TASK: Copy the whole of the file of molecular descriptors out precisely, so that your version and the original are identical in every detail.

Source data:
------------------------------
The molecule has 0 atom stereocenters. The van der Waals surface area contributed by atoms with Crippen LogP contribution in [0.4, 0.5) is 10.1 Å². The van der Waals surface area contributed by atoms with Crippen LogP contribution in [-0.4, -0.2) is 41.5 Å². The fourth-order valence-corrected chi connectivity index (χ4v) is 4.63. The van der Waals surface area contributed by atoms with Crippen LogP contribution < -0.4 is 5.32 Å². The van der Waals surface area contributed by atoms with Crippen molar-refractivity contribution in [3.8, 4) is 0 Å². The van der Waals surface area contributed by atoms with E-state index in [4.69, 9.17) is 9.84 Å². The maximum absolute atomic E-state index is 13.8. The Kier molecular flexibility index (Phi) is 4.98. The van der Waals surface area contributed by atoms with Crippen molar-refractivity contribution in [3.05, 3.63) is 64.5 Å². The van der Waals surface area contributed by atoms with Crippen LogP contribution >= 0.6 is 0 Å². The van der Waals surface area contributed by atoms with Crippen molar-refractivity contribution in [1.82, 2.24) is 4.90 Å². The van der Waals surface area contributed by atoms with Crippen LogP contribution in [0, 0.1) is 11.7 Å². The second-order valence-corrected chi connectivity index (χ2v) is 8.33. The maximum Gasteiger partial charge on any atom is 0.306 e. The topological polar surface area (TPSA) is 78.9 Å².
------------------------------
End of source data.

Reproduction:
The molecule has 0 atom stereocenters. The van der Waals surface area contributed by atoms with Crippen LogP contribution in [0.4, 0.5) is 10.1 Å². The van der Waals surface area contributed by atoms with Crippen LogP contribution in [-0.4, -0.2) is 41.5 Å². The fourth-order valence-corrected chi connectivity index (χ4v) is 4.63. The van der Waals surface area contributed by atoms with Crippen LogP contribution < -0.4 is 5.32 Å². The van der Waals surface area contributed by atoms with Crippen molar-refractivity contribution in [3.8, 4) is 0 Å². The van der Waals surface area contributed by atoms with E-state index in [4.69, 9.17) is 9.84 Å². The maximum absolute atomic E-state index is 13.8. The Kier molecular flexibility index (Phi) is 4.98. The van der Waals surface area contributed by atoms with Crippen molar-refractivity contribution in [3.05, 3.63) is 64.5 Å². The van der Waals surface area contributed by atoms with Crippen LogP contribution >= 0.6 is 0 Å². The van der Waals surface area contributed by atoms with Crippen molar-refractivity contribution in [1.82, 2.24) is 4.90 Å². The van der Waals surface area contributed by atoms with Crippen LogP contribution in [0, 0.1) is 11.7 Å². The second-order valence-corrected chi connectivity index (χ2v) is 8.33. The maximum Gasteiger partial charge on any atom is 0.306 e. The topological polar surface area (TPSA) is 78.9 Å².